The ’Ndrangheta – based in the southern region of Calabria, the toe of the Italy – is reputed to be one of the richest and most feared criminal organisations in the world. A study by the Demoskopita Research Institute in 2013 estimated its financial strength as more than that of Deutsche Bank and McDonald’s combined, with an annual turnover of €53bn (£44bn).
Its success lies in its ability to connect the underworld with the upper world, where often the “upper world” stands for the financial district of the City of London which they use as an investment and money-laundering base, according to Nicola Gratteri, the state prosecutor. It has established companies in the UK with the alleged purpose of simulating legitimate economic activity.
A 2019 report from Italy’s Anti-mafia Investigative Directorate claimed that criminal organisations laundered billions of pounds each year through UK banks.
Giuseppe Lombardo, the deputy prosecutor of Reggio Calabria, warned that “in a phase of very scarce global liquidity, the goal of the ’Ndrangheta will be to create a banking system parallel to the legal one”, as all the eyes are on the City.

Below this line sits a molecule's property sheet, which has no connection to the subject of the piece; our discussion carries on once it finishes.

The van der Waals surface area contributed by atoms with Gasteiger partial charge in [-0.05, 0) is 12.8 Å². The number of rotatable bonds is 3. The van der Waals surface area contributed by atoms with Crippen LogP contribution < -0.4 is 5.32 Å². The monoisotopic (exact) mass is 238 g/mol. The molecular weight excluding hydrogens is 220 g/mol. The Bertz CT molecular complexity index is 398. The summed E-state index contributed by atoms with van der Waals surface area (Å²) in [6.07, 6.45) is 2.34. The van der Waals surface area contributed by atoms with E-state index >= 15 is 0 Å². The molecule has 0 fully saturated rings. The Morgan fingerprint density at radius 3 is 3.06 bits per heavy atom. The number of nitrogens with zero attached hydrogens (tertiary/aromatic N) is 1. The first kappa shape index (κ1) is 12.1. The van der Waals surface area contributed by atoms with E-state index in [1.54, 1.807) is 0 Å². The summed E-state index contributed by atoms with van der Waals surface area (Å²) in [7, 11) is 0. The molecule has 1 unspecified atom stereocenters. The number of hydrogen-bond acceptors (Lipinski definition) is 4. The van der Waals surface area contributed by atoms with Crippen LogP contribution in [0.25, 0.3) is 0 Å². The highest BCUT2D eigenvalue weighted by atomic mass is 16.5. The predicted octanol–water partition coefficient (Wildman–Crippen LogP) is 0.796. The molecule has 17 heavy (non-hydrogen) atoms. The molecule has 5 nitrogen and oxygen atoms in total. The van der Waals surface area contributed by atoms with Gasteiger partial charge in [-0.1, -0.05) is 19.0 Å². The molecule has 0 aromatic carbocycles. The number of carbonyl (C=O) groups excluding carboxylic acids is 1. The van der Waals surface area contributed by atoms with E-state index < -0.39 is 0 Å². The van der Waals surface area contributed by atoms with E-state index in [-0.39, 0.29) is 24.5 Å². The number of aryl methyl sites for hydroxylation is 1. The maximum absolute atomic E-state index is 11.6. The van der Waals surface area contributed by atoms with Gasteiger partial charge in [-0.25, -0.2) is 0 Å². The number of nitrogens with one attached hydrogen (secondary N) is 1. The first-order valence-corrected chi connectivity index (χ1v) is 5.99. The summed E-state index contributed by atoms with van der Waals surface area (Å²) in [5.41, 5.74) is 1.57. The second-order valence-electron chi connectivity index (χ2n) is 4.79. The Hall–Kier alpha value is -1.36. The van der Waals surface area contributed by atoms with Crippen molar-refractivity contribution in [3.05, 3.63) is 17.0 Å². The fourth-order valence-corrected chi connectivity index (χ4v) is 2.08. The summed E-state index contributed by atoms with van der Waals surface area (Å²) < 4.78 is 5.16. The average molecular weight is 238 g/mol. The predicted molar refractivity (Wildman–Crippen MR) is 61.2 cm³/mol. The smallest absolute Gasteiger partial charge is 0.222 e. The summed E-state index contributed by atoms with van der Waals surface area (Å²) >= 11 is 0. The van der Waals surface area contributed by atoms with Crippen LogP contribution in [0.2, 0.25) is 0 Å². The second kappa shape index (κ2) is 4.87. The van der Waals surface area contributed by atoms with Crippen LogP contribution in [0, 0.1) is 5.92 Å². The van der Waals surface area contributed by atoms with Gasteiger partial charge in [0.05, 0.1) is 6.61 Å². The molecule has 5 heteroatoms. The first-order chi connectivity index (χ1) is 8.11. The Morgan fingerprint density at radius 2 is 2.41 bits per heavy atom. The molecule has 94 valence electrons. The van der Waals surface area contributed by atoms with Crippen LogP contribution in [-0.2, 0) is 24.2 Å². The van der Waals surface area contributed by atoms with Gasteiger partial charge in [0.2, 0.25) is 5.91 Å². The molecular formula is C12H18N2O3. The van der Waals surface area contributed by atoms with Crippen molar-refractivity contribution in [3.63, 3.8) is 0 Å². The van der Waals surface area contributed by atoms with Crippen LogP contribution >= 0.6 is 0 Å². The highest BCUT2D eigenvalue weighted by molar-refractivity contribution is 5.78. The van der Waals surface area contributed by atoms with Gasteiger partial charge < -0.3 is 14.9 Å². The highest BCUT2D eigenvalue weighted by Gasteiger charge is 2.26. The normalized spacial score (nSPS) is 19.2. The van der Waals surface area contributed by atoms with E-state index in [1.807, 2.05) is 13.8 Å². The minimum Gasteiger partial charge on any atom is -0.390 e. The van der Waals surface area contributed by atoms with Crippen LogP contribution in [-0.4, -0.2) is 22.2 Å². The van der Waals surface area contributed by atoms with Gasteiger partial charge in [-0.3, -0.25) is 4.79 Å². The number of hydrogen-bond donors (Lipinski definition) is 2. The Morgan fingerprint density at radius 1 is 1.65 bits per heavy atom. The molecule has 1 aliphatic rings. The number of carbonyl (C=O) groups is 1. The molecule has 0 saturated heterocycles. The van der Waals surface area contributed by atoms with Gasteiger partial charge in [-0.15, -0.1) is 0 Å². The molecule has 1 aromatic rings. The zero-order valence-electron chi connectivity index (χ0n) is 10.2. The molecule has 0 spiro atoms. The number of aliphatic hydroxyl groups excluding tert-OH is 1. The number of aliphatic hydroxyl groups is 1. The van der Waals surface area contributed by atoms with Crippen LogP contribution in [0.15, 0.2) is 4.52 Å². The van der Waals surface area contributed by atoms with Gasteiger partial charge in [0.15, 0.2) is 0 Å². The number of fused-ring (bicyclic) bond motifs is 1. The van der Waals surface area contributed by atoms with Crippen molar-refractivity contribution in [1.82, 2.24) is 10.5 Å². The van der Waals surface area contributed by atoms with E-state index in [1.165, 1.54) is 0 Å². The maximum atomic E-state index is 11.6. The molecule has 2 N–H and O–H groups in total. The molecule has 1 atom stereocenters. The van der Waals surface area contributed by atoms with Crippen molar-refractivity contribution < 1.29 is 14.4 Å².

Bosses of the Nirta clan had entrusted the management of their profits to a man who created companies in Croatia, Slovenia, Austria and Romania which after a few years, all of these companies were systematically transferred to the UK.
Col Claudio Petrozziello of Italy’s Guardia di Finanza, which monitors illicit flows of capital, said ’Ndrangheta clans in the UK had no interest in controlling the local territory, just the exploitation of the financial system.
“It’s not that there are no rules in London,” he said. “The problem is that the risk of mafia infiltration is underestimated.”
The ’Ndrangheta are as a middle-class phenomenon, which took advantage of Masonic lodges to manage the profits generated by international drugs trafficking. The grand master of the Grande Oriente d’Italia (GOI) lodge, Giuliano di Bernardo, claimed in trials in 2014 and 2019 that linked the ’Ndrangheta with terrorism that he had a discussion with the Duke of Kent, the grand master of the United Grand Lodge of England (UGLE), in the early 1990s over infiltration of the Italian lodges in the south of the country by criminal clans.